Conclusion: It is possible to use AT-33T transformer in design
of an RF ammeter. However, large dimensions of AT-33T transformer
and the limited frequency range of an RF ammeter made on its base
is the drawback of its application.
If you want the RF ammeter to work
linearly on 160 - 30 meters use circuits given in Fig. 11-12. The drawback of these
circuits is that
an expensive d.c. micro - ammeter of a 100μA full- scale deflection
is used there.
If you need an RF ammeter for only one amateur range
of 160, 80 or 40 meters, or you do not need linearity from your
RF ammeter while this one is working on these ranges, use the
circuit given in Fig. 7. In
this case an inexpensive micro-ammeter with a 1000 micro Amper
full- scale deflection will do well.
or several words
about my researches of the AT-33T- transformer. Researches the opportunity.
Fig. 13 3 shows the measurement circuit for researches the opportunity.
|winding (A - B in Fig. 3) was loaded to 300, 450, 600 Ohms. Using
different ways the secondary winding (C-
G in Fig. 13)
was connected to my home brew RF-bridge (this one was described
in the reference ). My transceiver K-116 fed the RF-bridge.
I made a lot of experiments and a lot of data for using of the ATX-33T
by way of an RF transformer were obtained. Most interesting data
will show below.
is the first
However, what about an RF transformer has own input
resistance close to 50 Ohms, when it loaded to 300-600 Ohms? It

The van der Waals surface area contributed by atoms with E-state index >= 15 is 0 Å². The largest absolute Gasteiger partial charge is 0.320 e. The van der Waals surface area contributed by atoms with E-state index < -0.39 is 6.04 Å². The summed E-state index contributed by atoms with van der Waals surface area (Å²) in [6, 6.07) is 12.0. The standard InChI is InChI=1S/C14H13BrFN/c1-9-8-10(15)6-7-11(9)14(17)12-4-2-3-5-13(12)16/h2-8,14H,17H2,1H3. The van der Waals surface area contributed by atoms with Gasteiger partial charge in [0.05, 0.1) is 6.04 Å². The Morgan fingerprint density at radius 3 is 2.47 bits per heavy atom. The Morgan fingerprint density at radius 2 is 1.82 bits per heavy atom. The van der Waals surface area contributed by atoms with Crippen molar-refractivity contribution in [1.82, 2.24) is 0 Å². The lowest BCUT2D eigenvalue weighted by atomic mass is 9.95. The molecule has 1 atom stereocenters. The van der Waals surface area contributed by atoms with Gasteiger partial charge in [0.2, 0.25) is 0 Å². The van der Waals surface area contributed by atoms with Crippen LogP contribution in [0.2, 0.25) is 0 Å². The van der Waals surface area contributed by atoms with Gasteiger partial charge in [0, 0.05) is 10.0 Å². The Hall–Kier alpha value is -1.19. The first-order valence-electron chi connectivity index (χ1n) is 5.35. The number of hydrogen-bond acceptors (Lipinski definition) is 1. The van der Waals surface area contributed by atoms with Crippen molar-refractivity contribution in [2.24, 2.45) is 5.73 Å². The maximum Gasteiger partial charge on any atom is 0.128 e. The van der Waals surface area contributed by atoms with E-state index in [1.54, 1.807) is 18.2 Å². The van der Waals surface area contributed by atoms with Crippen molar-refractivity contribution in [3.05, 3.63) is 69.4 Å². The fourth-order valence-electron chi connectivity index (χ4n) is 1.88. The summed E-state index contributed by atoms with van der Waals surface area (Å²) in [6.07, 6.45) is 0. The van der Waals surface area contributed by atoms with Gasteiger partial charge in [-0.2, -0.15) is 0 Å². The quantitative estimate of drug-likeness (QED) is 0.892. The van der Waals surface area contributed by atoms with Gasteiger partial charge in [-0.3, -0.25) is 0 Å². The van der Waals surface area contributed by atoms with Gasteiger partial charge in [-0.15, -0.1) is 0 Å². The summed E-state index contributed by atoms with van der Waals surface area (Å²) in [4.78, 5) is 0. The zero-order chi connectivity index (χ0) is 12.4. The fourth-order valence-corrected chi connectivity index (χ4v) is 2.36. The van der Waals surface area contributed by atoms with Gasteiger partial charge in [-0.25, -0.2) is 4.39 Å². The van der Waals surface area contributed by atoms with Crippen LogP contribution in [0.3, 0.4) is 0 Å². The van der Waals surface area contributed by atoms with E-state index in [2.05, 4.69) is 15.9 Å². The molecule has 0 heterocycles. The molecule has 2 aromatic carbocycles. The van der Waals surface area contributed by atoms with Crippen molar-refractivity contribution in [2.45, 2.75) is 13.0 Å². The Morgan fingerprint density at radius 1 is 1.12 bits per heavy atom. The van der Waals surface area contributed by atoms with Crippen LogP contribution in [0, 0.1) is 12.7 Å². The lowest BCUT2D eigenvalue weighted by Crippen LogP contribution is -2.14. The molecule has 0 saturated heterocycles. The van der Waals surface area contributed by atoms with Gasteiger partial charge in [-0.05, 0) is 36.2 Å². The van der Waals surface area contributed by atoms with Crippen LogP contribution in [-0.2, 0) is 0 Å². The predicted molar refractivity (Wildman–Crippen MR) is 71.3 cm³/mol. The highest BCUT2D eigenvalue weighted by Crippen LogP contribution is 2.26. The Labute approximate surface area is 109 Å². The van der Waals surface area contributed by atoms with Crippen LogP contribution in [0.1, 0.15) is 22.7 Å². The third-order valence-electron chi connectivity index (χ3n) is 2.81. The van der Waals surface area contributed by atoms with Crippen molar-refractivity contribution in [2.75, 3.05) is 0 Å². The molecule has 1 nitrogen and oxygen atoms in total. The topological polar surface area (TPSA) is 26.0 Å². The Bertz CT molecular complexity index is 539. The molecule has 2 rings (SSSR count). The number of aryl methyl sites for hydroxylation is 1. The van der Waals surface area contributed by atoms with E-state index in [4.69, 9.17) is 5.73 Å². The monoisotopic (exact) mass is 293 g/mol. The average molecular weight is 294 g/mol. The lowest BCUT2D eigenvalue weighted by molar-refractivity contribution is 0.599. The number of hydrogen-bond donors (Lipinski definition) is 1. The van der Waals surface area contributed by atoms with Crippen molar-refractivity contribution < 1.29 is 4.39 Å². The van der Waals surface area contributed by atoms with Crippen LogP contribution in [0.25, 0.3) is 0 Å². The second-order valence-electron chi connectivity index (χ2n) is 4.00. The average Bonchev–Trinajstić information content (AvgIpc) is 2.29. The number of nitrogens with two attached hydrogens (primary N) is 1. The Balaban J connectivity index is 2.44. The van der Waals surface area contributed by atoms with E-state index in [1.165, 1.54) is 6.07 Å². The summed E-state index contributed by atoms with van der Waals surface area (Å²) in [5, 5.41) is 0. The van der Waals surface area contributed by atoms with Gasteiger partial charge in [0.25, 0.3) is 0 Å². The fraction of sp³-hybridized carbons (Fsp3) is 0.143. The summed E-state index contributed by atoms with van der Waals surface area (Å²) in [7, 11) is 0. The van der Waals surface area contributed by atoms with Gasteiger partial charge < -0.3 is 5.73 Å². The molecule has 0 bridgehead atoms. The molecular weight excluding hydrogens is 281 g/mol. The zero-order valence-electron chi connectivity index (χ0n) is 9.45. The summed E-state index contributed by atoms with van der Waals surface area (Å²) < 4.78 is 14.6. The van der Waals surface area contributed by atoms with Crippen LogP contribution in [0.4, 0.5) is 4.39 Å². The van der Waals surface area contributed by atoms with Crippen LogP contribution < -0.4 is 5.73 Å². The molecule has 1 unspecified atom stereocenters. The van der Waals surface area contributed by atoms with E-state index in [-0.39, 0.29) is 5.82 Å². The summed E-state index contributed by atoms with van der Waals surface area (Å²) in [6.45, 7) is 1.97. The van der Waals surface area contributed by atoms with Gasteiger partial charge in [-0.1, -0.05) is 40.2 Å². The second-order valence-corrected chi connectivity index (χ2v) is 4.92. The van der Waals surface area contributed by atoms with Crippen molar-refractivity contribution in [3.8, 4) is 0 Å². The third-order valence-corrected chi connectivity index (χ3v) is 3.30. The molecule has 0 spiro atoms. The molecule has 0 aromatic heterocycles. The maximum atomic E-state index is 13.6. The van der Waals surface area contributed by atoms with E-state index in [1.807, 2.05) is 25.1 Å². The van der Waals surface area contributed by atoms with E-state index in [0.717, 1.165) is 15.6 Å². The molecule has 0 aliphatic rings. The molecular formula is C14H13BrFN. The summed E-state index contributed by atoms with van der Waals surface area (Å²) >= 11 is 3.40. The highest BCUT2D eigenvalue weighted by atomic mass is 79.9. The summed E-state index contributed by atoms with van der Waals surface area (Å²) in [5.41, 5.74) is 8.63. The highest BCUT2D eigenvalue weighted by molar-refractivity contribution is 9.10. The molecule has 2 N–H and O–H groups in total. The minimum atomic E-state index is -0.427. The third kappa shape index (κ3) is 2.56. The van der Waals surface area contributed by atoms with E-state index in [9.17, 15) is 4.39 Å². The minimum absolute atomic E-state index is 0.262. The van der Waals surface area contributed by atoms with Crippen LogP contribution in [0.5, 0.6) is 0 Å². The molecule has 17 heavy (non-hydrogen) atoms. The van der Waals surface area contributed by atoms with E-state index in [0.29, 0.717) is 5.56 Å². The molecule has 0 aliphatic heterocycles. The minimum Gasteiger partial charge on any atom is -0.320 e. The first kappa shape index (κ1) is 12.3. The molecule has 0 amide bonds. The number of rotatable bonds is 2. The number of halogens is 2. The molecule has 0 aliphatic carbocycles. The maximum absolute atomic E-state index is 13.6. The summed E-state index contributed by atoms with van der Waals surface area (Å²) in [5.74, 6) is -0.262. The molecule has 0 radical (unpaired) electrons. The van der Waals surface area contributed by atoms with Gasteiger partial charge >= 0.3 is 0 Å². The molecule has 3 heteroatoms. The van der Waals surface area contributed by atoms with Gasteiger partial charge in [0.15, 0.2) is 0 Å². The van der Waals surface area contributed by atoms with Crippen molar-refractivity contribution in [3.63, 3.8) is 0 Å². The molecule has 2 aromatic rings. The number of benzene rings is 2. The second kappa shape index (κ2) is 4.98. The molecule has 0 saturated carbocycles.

cannot serve as a final confirmation about its suitability for
transfer an RF energy. Any RF transformer
should have a good efficiency. Efficiency (Eff) is relation of
a power, which transformer's load is dissipated (P1),
to a power going from a transmitter to the transformer (P2).
We can write the formula as:
Eff = P1/P2,
Thus I took an important attention to measuring of the efficiency. I
used only one circuit (see Fig. 13)
for measurement of an input resistance, but I used three different
circuits for metering of the efficiency! Each of the circuits
gave own metering error, and demanded
devices. I want to write about all of the three circuits, because,
they can be useful to hams who wants to do own
experiments with other types of PSU transformers.
Fixing of the efficiency with the help
of RF- ammeters
Fig. 14 shows very
obvious and simple circuit for "current" method of measurement
of the efficiency. Both RF currents, going to the transformer
and to the load, were metered. I metered the RF currents by self-made
RF ammeters (the RF ammeters were described in reference , pp. 21-22, 27- 31). When the RF currents
are fixed, it is possible to find the efficiency of the RF transformer.
The efficiency (Eff) is equal: